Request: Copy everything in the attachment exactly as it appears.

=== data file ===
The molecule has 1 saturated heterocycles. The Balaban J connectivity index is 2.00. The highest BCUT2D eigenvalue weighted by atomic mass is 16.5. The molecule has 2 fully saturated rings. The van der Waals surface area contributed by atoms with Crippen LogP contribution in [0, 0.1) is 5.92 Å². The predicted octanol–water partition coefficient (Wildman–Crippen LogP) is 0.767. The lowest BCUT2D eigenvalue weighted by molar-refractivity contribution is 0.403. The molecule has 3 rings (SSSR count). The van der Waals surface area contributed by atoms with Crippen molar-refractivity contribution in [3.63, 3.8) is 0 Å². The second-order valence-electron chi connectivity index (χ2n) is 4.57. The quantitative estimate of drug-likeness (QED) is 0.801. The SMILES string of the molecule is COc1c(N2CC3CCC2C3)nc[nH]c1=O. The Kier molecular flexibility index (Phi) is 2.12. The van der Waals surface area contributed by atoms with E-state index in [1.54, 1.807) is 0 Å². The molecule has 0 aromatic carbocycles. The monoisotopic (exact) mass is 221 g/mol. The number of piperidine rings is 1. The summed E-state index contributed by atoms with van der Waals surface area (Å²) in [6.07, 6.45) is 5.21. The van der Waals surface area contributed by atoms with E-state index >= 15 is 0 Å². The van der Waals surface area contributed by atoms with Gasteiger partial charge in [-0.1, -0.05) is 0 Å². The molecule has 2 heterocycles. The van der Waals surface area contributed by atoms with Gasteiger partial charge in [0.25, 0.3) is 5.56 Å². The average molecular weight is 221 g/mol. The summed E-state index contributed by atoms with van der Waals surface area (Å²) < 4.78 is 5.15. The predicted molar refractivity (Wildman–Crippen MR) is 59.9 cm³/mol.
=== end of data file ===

The molecule has 1 saturated heterocycles. The Balaban J connectivity index is 2.00. The highest BCUT2D eigenvalue weighted by atomic mass is 16.5. The molecule has 2 fully saturated rings. The van der Waals surface area contributed by atoms with Crippen LogP contribution in [0, 0.1) is 5.92 Å². The predicted octanol–water partition coefficient (Wildman–Crippen LogP) is 0.767. The lowest BCUT2D eigenvalue weighted by molar-refractivity contribution is 0.403. The molecule has 3 rings (SSSR count). The van der Waals surface area contributed by atoms with Crippen molar-refractivity contribution in [3.63, 3.8) is 0 Å². The second-order valence-electron chi connectivity index (χ2n) is 4.57. The quantitative estimate of drug-likeness (QED) is 0.801. The SMILES string of the molecule is COc1c(N2CC3CCC2C3)nc[nH]c1=O. The Kier molecular flexibility index (Phi) is 2.12. The van der Waals surface area contributed by atoms with E-state index in [1.54, 1.807) is 0 Å². The molecule has 0 aromatic carbocycles. The monoisotopic (exact) mass is 221 g/mol. The number of piperidine rings is 1. The summed E-state index contributed by atoms with van der Waals surface area (Å²) in [6.07, 6.45) is 5.21. The van der Waals surface area contributed by atoms with E-state index >= 15 is 0 Å². The van der Waals surface area contributed by atoms with Gasteiger partial charge in [-0.1, -0.05) is 0 Å². The molecule has 2 heterocycles. The van der Waals surface area contributed by atoms with Gasteiger partial charge in [0.25, 0.3) is 5.56 Å². The average molecular weight is 221 g/mol. The summed E-state index contributed by atoms with van der Waals surface area (Å²) < 4.78 is 5.15. The predicted molar refractivity (Wildman–Crippen MR) is 59.9 cm³/mol.